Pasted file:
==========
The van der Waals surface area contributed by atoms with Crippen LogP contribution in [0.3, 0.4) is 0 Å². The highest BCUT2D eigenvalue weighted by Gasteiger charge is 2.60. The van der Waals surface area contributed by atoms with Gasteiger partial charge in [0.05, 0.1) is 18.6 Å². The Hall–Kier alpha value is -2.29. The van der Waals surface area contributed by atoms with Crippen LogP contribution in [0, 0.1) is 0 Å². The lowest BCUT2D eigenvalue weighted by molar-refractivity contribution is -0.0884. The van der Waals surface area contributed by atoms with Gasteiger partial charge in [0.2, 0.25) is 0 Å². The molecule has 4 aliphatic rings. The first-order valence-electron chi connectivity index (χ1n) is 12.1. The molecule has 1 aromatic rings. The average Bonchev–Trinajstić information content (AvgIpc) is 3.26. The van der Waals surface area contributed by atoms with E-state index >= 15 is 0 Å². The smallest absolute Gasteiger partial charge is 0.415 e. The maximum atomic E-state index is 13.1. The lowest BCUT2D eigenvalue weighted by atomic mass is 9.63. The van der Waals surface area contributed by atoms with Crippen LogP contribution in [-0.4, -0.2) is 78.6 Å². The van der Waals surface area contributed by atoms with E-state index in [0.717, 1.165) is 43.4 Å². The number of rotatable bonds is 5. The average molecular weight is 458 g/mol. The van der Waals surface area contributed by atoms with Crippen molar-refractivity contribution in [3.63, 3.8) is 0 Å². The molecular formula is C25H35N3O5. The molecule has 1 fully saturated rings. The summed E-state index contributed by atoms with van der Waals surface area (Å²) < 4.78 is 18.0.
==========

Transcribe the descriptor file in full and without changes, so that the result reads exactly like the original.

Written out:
The van der Waals surface area contributed by atoms with Crippen LogP contribution in [0.3, 0.4) is 0 Å². The highest BCUT2D eigenvalue weighted by Gasteiger charge is 2.60. The van der Waals surface area contributed by atoms with Gasteiger partial charge in [0.05, 0.1) is 18.6 Å². The Hall–Kier alpha value is -2.29. The van der Waals surface area contributed by atoms with Crippen LogP contribution in [0, 0.1) is 0 Å². The lowest BCUT2D eigenvalue weighted by molar-refractivity contribution is -0.0884. The van der Waals surface area contributed by atoms with Gasteiger partial charge in [0.2, 0.25) is 0 Å². The molecule has 4 aliphatic rings. The first-order valence-electron chi connectivity index (χ1n) is 12.1. The molecule has 1 aromatic rings. The average Bonchev–Trinajstić information content (AvgIpc) is 3.26. The van der Waals surface area contributed by atoms with E-state index >= 15 is 0 Å². The smallest absolute Gasteiger partial charge is 0.415 e. The maximum atomic E-state index is 13.1. The lowest BCUT2D eigenvalue weighted by atomic mass is 9.63. The van der Waals surface area contributed by atoms with Crippen LogP contribution in [-0.4, -0.2) is 78.6 Å². The van der Waals surface area contributed by atoms with E-state index in [0.717, 1.165) is 43.4 Å². The number of rotatable bonds is 5. The average molecular weight is 458 g/mol. The van der Waals surface area contributed by atoms with Crippen molar-refractivity contribution in [3.63, 3.8) is 0 Å². The molecular formula is C25H35N3O5. The molecule has 1 fully saturated rings. The summed E-state index contributed by atoms with van der Waals surface area (Å²) < 4.78 is 18.0.